Vol 94, No 4 (2023)
Research paper
Published online: 2022-05-24

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Assessment of fetal thymus size and BMI in pregnant women with diabetes

Katarzyna Zych-Krekora1, Mariusz Grzesiak1, Piotr Kaczmarek2, Sharon Perlman3, Ron Bardin3, Yinon Gilboa3, Michal Krekora1
Pubmed: 35894499
Ginekol Pol 2023;94(4):309-314.

Abstract

Objectives: The purpose of this study is to demonstrate whether diabetes during pregnancy affects the development of the fetal immune system. The background: evaluation of potential complications in diabetic pregnancy. The objective is evaluation of the significance of a new ultrasound method of thymus size in pregnancies complicated by diabetes.
Material and methods: The analysis was performed with the use of IBM SPSS Statistics 25.0 software. The Mann–Whitney U test was used for comparison of two groups, i.e., diabetic pregnancies and non-diabetic pregnancies, whereas Kruskal–Wallis H test was used to compare multiple groups. A linear regression model was used to determine the correlation between the type of diabetes and fetal thymus size as well as between maternal body mass index (BMI) and fetal thymus size. The significance level α was set at 0.05.
Results: A comparison between diabetic and non-diabetic pregnancies was made with the use of Kruskal–Wallis H test. The compared groups included women without gestational diabetes, with pre-gestational diabetes, gestational diabetes managed by diet and gestational diabetes treated with insulin and diet. The analysis revealed significant differences between the compared groups, H (3) = 23.06; p < 0.001; ƞ2 = 0.04. The additional post hoc Dunn’s test with Bonferroni correction of the significance level was used to explore specific differences between group means. The results of this detailed analysis indicated that foetuses of diabetic mothers treated with diet had smaller thymus than foetuses of non-diabetic mothers (p = 0.001). Linear regression analysis was used to establish whether maternal BMI (defined as the body mass divided by the square of the body height and expressed in units of kg/m²) affects fetal thymus size. The analysis found no correlation between maternal BMI divided into the following categories: 18.5–24.99 normal weight, 25–29.99 overweight, 30.00–34.99 obese class I, 35.00–39.99 obese class II and ≥ 40.00 very severely obese, and fetal thymus size, b = −1.82; SE = 2.17; t = −0.84; p = 0.405; R2 < 0.01.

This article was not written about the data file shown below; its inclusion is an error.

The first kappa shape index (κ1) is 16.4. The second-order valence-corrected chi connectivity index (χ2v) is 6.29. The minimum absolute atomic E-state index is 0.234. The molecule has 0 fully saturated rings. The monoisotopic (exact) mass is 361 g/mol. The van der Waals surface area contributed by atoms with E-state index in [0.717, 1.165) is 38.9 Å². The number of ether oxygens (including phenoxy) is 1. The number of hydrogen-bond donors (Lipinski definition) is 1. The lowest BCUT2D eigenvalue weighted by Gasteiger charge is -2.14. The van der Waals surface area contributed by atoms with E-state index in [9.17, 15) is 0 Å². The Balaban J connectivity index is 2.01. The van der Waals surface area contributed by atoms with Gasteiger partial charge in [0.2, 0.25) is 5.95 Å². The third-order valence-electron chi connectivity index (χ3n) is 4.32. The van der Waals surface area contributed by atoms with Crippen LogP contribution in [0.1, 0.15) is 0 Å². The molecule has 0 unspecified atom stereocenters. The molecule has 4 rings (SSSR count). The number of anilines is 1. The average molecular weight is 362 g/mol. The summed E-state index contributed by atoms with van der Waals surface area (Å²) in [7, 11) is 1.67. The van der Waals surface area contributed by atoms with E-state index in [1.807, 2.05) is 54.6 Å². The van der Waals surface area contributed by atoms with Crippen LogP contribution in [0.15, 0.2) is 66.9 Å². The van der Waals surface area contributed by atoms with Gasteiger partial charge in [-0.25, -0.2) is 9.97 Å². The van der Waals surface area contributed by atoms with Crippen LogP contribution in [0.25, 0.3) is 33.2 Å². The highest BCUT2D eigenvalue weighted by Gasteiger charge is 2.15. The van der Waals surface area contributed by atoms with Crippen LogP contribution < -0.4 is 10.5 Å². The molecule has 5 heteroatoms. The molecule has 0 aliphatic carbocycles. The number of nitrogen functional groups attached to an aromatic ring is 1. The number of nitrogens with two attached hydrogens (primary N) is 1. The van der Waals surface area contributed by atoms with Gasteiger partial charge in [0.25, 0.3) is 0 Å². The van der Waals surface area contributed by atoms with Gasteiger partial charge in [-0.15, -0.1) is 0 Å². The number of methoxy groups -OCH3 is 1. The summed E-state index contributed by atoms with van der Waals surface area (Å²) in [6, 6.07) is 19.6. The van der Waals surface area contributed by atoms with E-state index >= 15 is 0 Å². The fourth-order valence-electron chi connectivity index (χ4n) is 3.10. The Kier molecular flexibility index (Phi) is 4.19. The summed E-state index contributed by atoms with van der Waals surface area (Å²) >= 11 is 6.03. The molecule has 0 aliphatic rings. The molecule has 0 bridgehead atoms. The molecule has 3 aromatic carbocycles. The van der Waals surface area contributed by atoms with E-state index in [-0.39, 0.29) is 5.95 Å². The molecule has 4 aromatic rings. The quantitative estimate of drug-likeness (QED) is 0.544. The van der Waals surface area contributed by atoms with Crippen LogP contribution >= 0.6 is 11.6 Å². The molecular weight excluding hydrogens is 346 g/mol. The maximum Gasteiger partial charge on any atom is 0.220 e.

Conclusions: Thymus size is statistically smaller in foetuses of diabetic mothers when compared to healthy controls. Overweighted and obese pregnancy is not a factor affecting fetal thymus size.

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